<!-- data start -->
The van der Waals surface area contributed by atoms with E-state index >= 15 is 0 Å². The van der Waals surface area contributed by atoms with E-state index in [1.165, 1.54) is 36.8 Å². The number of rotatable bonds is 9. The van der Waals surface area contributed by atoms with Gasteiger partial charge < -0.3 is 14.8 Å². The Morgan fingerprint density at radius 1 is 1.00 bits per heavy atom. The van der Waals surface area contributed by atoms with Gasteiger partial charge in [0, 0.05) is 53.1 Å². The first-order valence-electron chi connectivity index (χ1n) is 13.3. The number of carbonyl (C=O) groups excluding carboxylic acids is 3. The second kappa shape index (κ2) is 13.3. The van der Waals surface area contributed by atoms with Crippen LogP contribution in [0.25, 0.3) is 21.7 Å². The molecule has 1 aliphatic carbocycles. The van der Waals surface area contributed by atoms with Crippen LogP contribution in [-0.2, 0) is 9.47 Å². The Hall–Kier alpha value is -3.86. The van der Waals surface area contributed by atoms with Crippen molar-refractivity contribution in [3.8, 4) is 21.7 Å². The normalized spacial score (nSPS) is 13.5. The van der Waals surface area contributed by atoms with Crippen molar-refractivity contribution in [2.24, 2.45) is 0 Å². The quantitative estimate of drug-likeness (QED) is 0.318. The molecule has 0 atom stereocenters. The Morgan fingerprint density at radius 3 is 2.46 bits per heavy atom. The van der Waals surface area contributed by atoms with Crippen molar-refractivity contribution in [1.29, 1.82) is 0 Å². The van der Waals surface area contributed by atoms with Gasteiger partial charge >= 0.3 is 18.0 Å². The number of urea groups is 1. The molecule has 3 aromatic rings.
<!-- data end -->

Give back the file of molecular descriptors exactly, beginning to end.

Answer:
The van der Waals surface area contributed by atoms with E-state index >= 15 is 0 Å². The van der Waals surface area contributed by atoms with E-state index in [1.165, 1.54) is 36.8 Å². The number of rotatable bonds is 9. The van der Waals surface area contributed by atoms with Gasteiger partial charge < -0.3 is 14.8 Å². The Morgan fingerprint density at radius 1 is 1.00 bits per heavy atom. The van der Waals surface area contributed by atoms with Gasteiger partial charge in [0, 0.05) is 53.1 Å². The first-order valence-electron chi connectivity index (χ1n) is 13.3. The number of carbonyl (C=O) groups excluding carboxylic acids is 3. The second kappa shape index (κ2) is 13.3. The van der Waals surface area contributed by atoms with Crippen LogP contribution in [0.25, 0.3) is 21.7 Å². The molecule has 1 aliphatic carbocycles. The van der Waals surface area contributed by atoms with Crippen LogP contribution in [-0.2, 0) is 9.47 Å². The Hall–Kier alpha value is -3.86. The van der Waals surface area contributed by atoms with Crippen molar-refractivity contribution in [3.8, 4) is 21.7 Å². The normalized spacial score (nSPS) is 13.5. The van der Waals surface area contributed by atoms with Crippen molar-refractivity contribution in [2.24, 2.45) is 0 Å². The quantitative estimate of drug-likeness (QED) is 0.318. The molecule has 0 atom stereocenters. The Morgan fingerprint density at radius 3 is 2.46 bits per heavy atom. The van der Waals surface area contributed by atoms with Crippen molar-refractivity contribution in [1.29, 1.82) is 0 Å². The van der Waals surface area contributed by atoms with Gasteiger partial charge >= 0.3 is 18.0 Å². The number of urea groups is 1. The molecule has 3 aromatic rings.